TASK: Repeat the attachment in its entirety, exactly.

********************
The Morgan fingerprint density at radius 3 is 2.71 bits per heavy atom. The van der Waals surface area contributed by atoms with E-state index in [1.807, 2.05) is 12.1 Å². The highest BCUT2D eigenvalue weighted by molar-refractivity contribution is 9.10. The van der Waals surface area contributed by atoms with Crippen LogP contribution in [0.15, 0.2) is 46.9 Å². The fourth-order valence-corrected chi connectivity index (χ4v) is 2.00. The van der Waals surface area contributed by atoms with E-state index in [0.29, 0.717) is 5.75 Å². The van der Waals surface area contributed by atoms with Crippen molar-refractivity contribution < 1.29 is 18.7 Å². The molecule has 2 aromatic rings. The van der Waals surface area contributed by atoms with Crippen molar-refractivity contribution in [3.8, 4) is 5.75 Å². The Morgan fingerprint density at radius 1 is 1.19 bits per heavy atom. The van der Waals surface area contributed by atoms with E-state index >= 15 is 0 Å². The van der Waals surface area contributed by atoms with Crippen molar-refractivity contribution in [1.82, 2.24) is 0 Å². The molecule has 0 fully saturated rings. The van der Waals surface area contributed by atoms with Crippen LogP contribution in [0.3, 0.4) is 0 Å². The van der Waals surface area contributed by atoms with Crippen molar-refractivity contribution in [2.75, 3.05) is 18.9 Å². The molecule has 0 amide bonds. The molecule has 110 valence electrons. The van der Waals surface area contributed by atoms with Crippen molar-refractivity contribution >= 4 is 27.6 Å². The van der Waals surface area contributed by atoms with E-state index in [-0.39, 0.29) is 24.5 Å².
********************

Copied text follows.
The Morgan fingerprint density at radius 3 is 2.71 bits per heavy atom. The van der Waals surface area contributed by atoms with E-state index in [1.807, 2.05) is 12.1 Å². The highest BCUT2D eigenvalue weighted by molar-refractivity contribution is 9.10. The van der Waals surface area contributed by atoms with Crippen LogP contribution in [0.15, 0.2) is 46.9 Å². The fourth-order valence-corrected chi connectivity index (χ4v) is 2.00. The van der Waals surface area contributed by atoms with E-state index in [0.29, 0.717) is 5.75 Å². The van der Waals surface area contributed by atoms with Crippen molar-refractivity contribution < 1.29 is 18.7 Å². The molecule has 2 aromatic rings. The van der Waals surface area contributed by atoms with Crippen molar-refractivity contribution in [3.8, 4) is 5.75 Å². The Morgan fingerprint density at radius 1 is 1.19 bits per heavy atom. The van der Waals surface area contributed by atoms with E-state index >= 15 is 0 Å². The van der Waals surface area contributed by atoms with Crippen molar-refractivity contribution in [1.82, 2.24) is 0 Å². The molecule has 0 fully saturated rings. The van der Waals surface area contributed by atoms with Crippen LogP contribution in [0.3, 0.4) is 0 Å². The van der Waals surface area contributed by atoms with Crippen molar-refractivity contribution in [2.75, 3.05) is 18.9 Å². The molecule has 0 amide bonds. The molecule has 110 valence electrons. The van der Waals surface area contributed by atoms with Crippen molar-refractivity contribution >= 4 is 27.6 Å². The van der Waals surface area contributed by atoms with E-state index in [-0.39, 0.29) is 24.5 Å².